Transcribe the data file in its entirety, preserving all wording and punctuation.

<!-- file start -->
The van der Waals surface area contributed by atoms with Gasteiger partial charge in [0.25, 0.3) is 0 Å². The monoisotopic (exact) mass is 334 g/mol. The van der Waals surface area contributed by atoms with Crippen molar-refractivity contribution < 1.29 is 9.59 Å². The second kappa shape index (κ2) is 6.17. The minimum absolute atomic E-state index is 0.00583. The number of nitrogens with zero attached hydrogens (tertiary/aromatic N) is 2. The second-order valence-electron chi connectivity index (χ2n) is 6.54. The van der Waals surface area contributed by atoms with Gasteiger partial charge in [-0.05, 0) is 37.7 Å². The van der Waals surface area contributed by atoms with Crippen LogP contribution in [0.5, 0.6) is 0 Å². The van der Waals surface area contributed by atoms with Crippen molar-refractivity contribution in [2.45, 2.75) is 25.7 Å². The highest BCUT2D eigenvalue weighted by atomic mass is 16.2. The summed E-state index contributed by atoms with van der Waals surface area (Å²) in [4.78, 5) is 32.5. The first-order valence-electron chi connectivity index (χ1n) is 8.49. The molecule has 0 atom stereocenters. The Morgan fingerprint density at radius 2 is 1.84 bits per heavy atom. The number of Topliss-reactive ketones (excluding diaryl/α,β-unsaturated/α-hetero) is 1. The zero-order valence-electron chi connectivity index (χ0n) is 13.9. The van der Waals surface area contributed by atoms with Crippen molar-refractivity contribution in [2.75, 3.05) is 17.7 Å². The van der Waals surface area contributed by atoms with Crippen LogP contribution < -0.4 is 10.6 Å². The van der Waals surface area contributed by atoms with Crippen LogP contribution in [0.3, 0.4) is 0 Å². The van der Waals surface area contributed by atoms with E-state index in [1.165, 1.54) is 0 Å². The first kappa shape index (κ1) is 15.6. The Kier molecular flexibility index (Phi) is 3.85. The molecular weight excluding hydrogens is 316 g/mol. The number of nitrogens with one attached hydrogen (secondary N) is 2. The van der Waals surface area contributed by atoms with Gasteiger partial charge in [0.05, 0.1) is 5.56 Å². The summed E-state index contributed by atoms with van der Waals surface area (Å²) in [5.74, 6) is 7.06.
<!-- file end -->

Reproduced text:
The van der Waals surface area contributed by atoms with Gasteiger partial charge in [0.25, 0.3) is 0 Å². The monoisotopic (exact) mass is 334 g/mol. The van der Waals surface area contributed by atoms with Crippen molar-refractivity contribution < 1.29 is 9.59 Å². The second kappa shape index (κ2) is 6.17. The minimum absolute atomic E-state index is 0.00583. The number of nitrogens with zero attached hydrogens (tertiary/aromatic N) is 2. The second-order valence-electron chi connectivity index (χ2n) is 6.54. The van der Waals surface area contributed by atoms with Gasteiger partial charge in [-0.05, 0) is 37.7 Å². The van der Waals surface area contributed by atoms with Crippen LogP contribution in [0.5, 0.6) is 0 Å². The van der Waals surface area contributed by atoms with Crippen molar-refractivity contribution in [2.45, 2.75) is 25.7 Å². The highest BCUT2D eigenvalue weighted by atomic mass is 16.2. The summed E-state index contributed by atoms with van der Waals surface area (Å²) in [4.78, 5) is 32.5. The first-order valence-electron chi connectivity index (χ1n) is 8.49. The molecule has 0 atom stereocenters. The Morgan fingerprint density at radius 2 is 1.84 bits per heavy atom. The number of Topliss-reactive ketones (excluding diaryl/α,β-unsaturated/α-hetero) is 1. The zero-order valence-electron chi connectivity index (χ0n) is 13.9. The van der Waals surface area contributed by atoms with Crippen molar-refractivity contribution in [2.75, 3.05) is 17.7 Å². The van der Waals surface area contributed by atoms with Crippen LogP contribution < -0.4 is 10.6 Å². The van der Waals surface area contributed by atoms with Crippen LogP contribution in [0.3, 0.4) is 0 Å². The van der Waals surface area contributed by atoms with E-state index in [1.165, 1.54) is 0 Å². The first kappa shape index (κ1) is 15.6. The Kier molecular flexibility index (Phi) is 3.85. The molecular weight excluding hydrogens is 316 g/mol. The number of nitrogens with one attached hydrogen (secondary N) is 2. The van der Waals surface area contributed by atoms with Gasteiger partial charge in [0.05, 0.1) is 5.56 Å². The summed E-state index contributed by atoms with van der Waals surface area (Å²) in [5.74, 6) is 7.06.